A prima facie case of discrimination may exist when a party "uses peremptory challenges to eliminate all, or nearly all members of a particular race." Id. at 950 (citing United States v. Stephens , 421 F.3d 503, 512 (7th Cir. 2005). A statistical analysis of the venire may be used to establish a prima facie case of discrimination. Miller-El v. Dretke , 545 U.S. 231, 241 (2005) (striking ninety-one percent of eligible African American jurors from the venire established a prima facie case of discrimination); Hooper y. Ryan, 729 F.3d 782, 784 (7th Cir. 2013) (holding that a prima facie case of discrimination existed when the prosecutor removed all seven African American jurors from the venire using two challenges for cause and five peremptory strikes); Hardy , 680 F.3d at 951 (describing the State's exclusion of at least seventy-one percent of African Americans from the jury as a staggering showing of discrimination). Here, Defendants removed Jurors Seven and Nine from the venire with their peremptory strikes, equating to fifty percent or two of the four potential African American jurors. Jurors Six and Nineteen were African American and were not removed from the venire. While fifty percent is not all or nearly all, "the burden at the prima facie stage is low, requiring only circumstances raising a suspicion that discrimination occurred." Stephens , 421 F.3d at 512. Plaintiff meets this low burden, so the Court continues the Batson analysis to steps two and three.

"At the second step, nearly any race-neutral reason will suffice, even those that are arbitrary, irrational, or silly." United States v. Rutledge , 648 F.3d 555, 559 (7th Cir. 2011). However, an absence of any explanation may warrant an additional evidentiary hearing. Id . Here, because the underlying incident occurred on the 7700 block of South Greenwood, Defendants' counsel challenged Juror Seven for cause, explaining that "[s]he has friends in the area" and "the case should be decided by people who have no contact with a particular area or know any of the people who may be involved in the particular case." Transcript of Proceedings at vol. 1, p. 50, Morgan v. City of Chi., No. 11-927 (N.D. Ill. Jan. 14, 2014). With regard to Juror Nine, Defendants' counsel similarly stated, "she is familiar with the area here, that she has friends and knows people within that area. I think this case should be decided by people that have no familiarity with the area or may have contacts in any way." Id. at vol. 1, p. 49. Defendants' reason for their strikes, the jurors' familiarity with the neighborhood and its residents, was race-neutral. No evidentiary hearing is necessary.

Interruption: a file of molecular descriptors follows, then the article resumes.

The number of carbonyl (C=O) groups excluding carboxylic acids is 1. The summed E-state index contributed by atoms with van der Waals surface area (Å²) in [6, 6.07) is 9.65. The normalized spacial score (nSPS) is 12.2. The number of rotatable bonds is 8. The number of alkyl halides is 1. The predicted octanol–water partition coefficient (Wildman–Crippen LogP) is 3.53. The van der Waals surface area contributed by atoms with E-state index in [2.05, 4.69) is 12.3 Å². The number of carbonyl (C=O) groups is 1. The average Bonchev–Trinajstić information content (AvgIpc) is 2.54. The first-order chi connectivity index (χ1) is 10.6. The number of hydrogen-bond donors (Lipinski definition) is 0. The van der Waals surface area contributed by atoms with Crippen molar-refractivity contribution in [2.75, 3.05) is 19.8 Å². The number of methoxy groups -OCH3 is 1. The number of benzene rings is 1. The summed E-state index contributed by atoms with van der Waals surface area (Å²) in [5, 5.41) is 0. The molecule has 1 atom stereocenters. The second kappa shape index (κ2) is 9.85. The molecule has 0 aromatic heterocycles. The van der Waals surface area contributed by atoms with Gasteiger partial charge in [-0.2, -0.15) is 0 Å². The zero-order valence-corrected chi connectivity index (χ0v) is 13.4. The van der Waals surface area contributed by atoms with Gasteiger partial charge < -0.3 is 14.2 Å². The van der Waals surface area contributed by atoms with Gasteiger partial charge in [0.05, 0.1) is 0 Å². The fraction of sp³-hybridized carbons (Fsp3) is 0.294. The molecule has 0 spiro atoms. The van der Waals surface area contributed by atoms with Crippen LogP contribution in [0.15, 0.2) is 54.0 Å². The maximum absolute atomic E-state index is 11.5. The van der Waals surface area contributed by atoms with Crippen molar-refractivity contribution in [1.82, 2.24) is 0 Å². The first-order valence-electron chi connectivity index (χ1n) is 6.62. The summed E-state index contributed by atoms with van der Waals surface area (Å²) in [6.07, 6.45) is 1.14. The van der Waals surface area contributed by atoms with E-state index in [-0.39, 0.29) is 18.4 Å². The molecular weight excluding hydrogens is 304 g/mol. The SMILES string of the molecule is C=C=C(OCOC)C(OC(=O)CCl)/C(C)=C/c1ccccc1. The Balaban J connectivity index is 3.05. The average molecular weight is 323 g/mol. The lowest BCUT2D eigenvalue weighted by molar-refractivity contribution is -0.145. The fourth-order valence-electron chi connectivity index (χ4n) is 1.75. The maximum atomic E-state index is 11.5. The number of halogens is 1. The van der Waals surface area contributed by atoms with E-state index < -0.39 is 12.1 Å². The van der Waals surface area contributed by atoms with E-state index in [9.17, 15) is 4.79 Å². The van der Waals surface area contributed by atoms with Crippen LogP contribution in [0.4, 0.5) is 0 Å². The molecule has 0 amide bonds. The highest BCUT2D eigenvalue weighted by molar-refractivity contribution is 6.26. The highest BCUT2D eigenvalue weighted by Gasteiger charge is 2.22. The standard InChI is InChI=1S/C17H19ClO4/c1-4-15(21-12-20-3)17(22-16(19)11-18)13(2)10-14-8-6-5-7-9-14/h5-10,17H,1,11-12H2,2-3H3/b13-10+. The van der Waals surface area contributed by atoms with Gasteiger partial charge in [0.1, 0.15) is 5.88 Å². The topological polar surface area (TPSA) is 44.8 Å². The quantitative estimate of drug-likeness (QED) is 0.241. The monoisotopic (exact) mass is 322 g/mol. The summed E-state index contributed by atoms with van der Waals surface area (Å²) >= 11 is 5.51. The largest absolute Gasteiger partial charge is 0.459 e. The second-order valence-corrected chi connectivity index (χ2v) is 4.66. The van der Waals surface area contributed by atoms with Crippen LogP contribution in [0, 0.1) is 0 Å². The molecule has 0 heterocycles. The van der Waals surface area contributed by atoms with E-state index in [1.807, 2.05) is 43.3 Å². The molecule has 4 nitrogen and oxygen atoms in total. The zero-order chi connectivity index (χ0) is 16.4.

The third step of Batson "requires the district court to make a finding of fact regarding the [proponent's] credibility after the [proponent of the peremptory strike] has offered arace-neutral reason for the strike." Rutledge , 648 F.3d at 555-56. Credibility determinations can be made in many ways, and the Court is well positioned to make this determination. Id. at 558. Here, the Court denied the challenges for cause because there was no indication that the two jurors knew the particular people involved in the case. After Defendants exercised their peremptory strikes on Jurors Seven and Nine, Plaintiff raised a Batson challenge. The Court found that the jurors' "familiarity with the neighborhood and having friends there" was "a sufficient showing of a ...